How can over 300 school children be abducted without confrontation, in an environment that is heavily policed, with all the operation akpatuma, python dance and crocodile smile? Why do we like to deceive ourselves?
Rather than choose prosperity and productivity, the Buhari presidency appears to have chosen blood and death. My sentiments against this government started manifesting when the Chief of Army Staff, Tukur Buratai reportedly mauled down members of Shiites in Zaria, who were carrying out their annual procession. Till date, the scars of that bloody exercise remains in our hearts.
The leader of the Shiites movement in Nigeria is still in captivity, having lost two of his children in that act of infamy. What did government do about the sordid act?
Nothing. Despite the human rights violations, what has been the response of government? When we cautioned government against militarising the system by applying iron fists on Shiites protesters, they looked the other way. Today, it is obvious we are witnessing a fallout of those ugly experiences.
What Bishop Kukah said only re-emphasised what we already know; what has dominated public discourse for a long time. The only spice is the quality and status of the messenger, to drive the message home and raise public consciousness on all the dislocations that have become our second nature.
We have been shouting about all these shenanigans. We have chorused in condemnation, the volume of blood being spilled on a daily basis. We have raised our voices above the rubrics of public discourse, to alert our president about the cracks in our system. We have organised workshops, conferences, talk shops and situation rooms to generate ideas while expecting government to back its own processes with prompt action.
Just when we thought the bloodletting is abating, another untoward carnage would sprout from the ashes of incompetence. Burial upon burial, tears upon tears, fears upon fears, trepidation, suspended animation, palpable threat, all hovering in our villages and communities, waiting for another bubble to burst. A country generally unmanned is at the mercy of criminals and criminalities. Travelling on the highway has become eyesore with gruesome experiences in the hands of kidnappers and armed robbers.
The roads have been abandoned as if the Minister for Works has given up on his responsibilities. The roads to the graveyards are littered with blood of the guilty and the innocent, those who have been drained by bad leadership, drained by hunger and poverty. The road to the graveyard has become a more familiar trail, if you are lucky to have your lost ones buried.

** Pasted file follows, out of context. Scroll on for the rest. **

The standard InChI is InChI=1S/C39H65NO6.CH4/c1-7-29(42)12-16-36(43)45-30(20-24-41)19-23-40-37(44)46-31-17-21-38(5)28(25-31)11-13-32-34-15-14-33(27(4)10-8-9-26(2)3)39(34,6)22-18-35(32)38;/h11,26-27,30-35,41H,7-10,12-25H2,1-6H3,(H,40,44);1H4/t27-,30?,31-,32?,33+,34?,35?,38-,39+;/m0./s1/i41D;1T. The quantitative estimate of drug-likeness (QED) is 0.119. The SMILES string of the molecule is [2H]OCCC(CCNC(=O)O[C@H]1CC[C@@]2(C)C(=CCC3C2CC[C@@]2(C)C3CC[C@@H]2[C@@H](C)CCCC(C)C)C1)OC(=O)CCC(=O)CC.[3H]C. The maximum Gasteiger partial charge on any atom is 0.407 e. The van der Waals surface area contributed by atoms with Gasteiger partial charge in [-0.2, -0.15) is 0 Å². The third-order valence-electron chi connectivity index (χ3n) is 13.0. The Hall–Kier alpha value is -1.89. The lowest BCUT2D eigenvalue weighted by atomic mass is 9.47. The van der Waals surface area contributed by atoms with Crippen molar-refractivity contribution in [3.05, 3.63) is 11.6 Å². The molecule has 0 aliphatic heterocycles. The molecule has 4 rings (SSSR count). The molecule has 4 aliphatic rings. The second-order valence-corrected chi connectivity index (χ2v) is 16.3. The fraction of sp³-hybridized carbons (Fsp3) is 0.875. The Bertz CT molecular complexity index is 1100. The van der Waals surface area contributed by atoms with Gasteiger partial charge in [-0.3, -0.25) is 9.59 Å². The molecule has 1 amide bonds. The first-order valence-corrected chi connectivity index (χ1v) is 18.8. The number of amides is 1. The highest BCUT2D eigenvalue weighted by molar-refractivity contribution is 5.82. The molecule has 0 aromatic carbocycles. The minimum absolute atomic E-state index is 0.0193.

The farmlands are littered with decomposing bodies of victims of insecurity and insensitivity. The kidnappers kill wantonly once ransoms are not delivered on time. The anger and audacity of these gun-throtting felons when the ransoms are not being delivered on time tells one that the industry has become another government unto itself. They dare. They shoot. They holla.
They intimidate and torture their victims. They kidnap policemen, kidnap soldiers, kidnap the rich, the poor and the helpless. In a season of anomie, gun-shots become a familiar dirge. Voices are wailing. Tears are rolling down. The stomachs are famished. The throats are thirsty. The bones are weak and ageing. The torture is benumbing. The volume of Nigerians in internally displaced csamps are growing. People are dislocated from their homes.
Jobs are scarce to find. We live for today because tomorrow is not assured. Children are crying for help, starving and hungry, because the farmlands have been surrendered to bandits. Cost of food items has skyrocketed. We are just existing like flocks without direction.
This is the plight of a failing nation, a country in distress. If nepotism was a solution to our skewed structured, Nigeria would have progressed. If selective amnesia has a therapeutic effect, we would have advanced. If cronyism has its advantages, they would have been so obvious to heal our wounds. If favouritism is the solution to our problems, President Buhari would have been decorated in ornamental gold.
Nepotism, selective amnesia and favouritism are the minuses that have dragged us backward in recent times. Each time we complain, they grab their graph to show us the curves. Nigeria is failing. Nigeria is gasping for breath, but if you dare tell the president to reduce the frequency of deaths, his handlers would almost maul you down. But we must not stop complaining.
We must speak out. We must continuously remind the president that the roads to the graveyards are getting busier than the roads to the farm. He must act or quit. My warm regards to all my readers who have stayed the cause this year despite all the COVID-19 madness.
We pray to see a better 2021 with flourishing opportunities and breakthroughs. Remain blessed